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At This Hour

Jeff Bezos & All-Civilian Crew Make History with Space Flight. Aired 11-11:30a ET

Aired July 20, 2021 - 11:00   ET


ANDERSON COOPER, CNN ANCHOR: And welcome back to our continuing coverage of the flight of Blue Origin, the Blue Origin flight and Jeff Bezos landing about an hour ago here.

Now, we're anticipating a press conference very shortly. I want to bring in Myles O'Brien, who has been watching this launch with us.

Miles, when you saw New Shepard, which is what this launch vehicle is called, when you saw the capsule coming down, what does this mean for the future of space exploration?


MILES O'BRIEN, CNN AEROSPACE ANALYST: Well, I think it opens the door to greater accessibility. What you see there is an architecture that is cheaper, it is reusable, and very importantly, Anderson, everything that they did there is scalable.

The liquid hydrogen, liquid oxygen, rocket, the capsule, the escape system, all those systems that they've developed for that small short suborbital hop can be scaled up and applied to an orbital vehicle which they're working on right now, the one they call Glenn. So it has a symbolic feel to it in the sense that we have the first paying passenger of this particular era of space.

You have the richest man and you have the oldest person and youngest person and all of the symbolic moments there. But there is also good brass tax space rocket science there that makes a lot of us optimistic about the possibility that more and more humans will get an opportunity to go to space. And that opens up all kinds of things that you could possibly not imagine right now.

COOPER: Yeah. It was interesting, Miles. I spoke to Jeff Bezos just a couple of minutes ago when his brother and we'll have that tape shortly for you.

But one of the things that we said is that it is better than he expected. He read a lot about what to expect, what it was going to be like. But it surpassed his expectations. He talked a lot, too, about his vision for the future of space exploration and space colonization.

I want to bring in Michio Kaku, a theoretical physicist.

How likely is that vision, Michio, of having a permanent settlement on moon or on Mars, having the kind of space exploration, the kind of human presence in space that Bezos and Elon musk are talking about?

MICHIO KAKU, HOST, SCI FI SCIENCE, THE SCIENCE CHANNEL: Well, the key factor that has not been mentioned yet, cost. The cost has been dropping like a rock in the last several decades. It used to be so expensive that 5 percent of the entire U.S. federal budget went to at polo space program back in 1966. That was unsustainable. Now, prices have dropped tremendous, opening up space for the democratization of space.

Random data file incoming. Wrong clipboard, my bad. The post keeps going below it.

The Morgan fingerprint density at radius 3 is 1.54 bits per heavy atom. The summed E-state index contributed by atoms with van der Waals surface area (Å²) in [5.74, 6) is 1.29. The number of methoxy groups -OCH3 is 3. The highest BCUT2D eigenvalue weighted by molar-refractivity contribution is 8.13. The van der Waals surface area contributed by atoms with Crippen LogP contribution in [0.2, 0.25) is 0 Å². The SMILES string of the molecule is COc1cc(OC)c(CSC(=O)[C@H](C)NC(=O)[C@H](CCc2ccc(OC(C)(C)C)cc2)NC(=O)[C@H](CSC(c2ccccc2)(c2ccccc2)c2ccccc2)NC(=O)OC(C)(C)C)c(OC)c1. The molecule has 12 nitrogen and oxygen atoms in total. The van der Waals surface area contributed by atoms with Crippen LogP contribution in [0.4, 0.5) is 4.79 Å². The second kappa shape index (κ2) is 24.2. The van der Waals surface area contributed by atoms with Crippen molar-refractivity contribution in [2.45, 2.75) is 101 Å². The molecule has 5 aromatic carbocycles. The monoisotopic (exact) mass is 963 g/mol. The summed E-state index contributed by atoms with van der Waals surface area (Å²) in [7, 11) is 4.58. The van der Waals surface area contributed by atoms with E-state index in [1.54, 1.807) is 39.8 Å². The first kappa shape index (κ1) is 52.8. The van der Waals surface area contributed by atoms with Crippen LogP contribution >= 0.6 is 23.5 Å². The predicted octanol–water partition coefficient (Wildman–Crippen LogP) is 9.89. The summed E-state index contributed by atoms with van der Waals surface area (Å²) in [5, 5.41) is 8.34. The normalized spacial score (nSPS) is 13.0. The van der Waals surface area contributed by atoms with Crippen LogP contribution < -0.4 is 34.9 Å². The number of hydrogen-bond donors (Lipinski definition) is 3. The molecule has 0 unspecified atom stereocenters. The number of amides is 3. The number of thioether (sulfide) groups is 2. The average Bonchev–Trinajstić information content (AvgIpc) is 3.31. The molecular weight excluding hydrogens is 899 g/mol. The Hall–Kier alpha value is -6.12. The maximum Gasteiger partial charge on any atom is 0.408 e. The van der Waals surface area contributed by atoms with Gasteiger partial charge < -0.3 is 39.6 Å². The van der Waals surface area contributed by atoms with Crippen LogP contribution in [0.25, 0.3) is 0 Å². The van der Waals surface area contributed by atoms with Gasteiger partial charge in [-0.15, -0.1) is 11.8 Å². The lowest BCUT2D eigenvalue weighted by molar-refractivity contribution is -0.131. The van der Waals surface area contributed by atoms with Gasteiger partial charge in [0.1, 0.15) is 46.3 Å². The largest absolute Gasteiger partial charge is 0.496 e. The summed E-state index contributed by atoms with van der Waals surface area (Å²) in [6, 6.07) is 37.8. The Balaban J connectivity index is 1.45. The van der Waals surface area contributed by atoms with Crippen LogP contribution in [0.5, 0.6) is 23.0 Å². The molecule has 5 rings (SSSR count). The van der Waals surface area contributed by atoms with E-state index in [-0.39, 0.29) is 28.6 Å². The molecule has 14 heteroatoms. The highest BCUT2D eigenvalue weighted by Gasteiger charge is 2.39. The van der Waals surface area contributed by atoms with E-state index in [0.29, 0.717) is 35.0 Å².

So, it means that in the future, mom and dad may perhaps be able to take a journey into space because prices have dropped enormously. You know, with the coming of the railroads and the airplane, first you had the railroads used for freight, for the military, for large corporations. Then in the second era of the railroads, you have the fact that the elite could then ride the rails.

Now we're in the third phase where mom and dad can ride the rails. And so I think we're following the same path as the railroad, same path taken by the airline industry. We're not talking about the democratization of outer space.

COOPER: Charles Bolden, former NASA administrator, you're with us as well.

Do you see that in the youngest member on board this craft was 18 years old -- in his lifetime, do you see a permanent settlement on the moon?

CHARLES BOLDEN, FORMER ASTRONAUTE WHO COMMANDED & PILOTED 4 SHUTTLE MISSIONS: Anderson, I must -- I will say that I don't see permanent presence in terms of the same people staying for long periods of time on the moon. We need to pay attention to this planet. It is the only one that we have that could sustain life the way that we know it.

So I think we're going to be doing a lot of research and a lot of exploration on the moon and mars. I think we'll be on mars in the next decade. But permanent human presence for long-term, for individuals, I don't think that is in the cards. I hope not. Because that means we've really screwed up this planet.

COOPER: You think there will be humans on Mars by the next decade.

BOLDEN: I think there are humans on Mars by the end of the 2030s. That's the plan and it's not just the United States and our international partners, but if you look at what China is talking about. Everybody is talking about having humans in the Martian environment by the end of 2030.

And we're on course to do that as was just mentioned by your guest. If government continues to put the money into it that is needed to allow the private sector to support us in the way that their beginning to do now. It is not going to be easy but I think it is something that we have on our plan and something we can accomplish.

COOPER: Charles, how much -- I mean are you excited, you know NASA very well.


Are you excited by kind of these young people coming into aerospace industry, coming into -- interested in space exploration, coming up with innovative companies, the company relativity that's doing -- kind of building rockets using a 3D printer. Does that excite you in terms of the potential?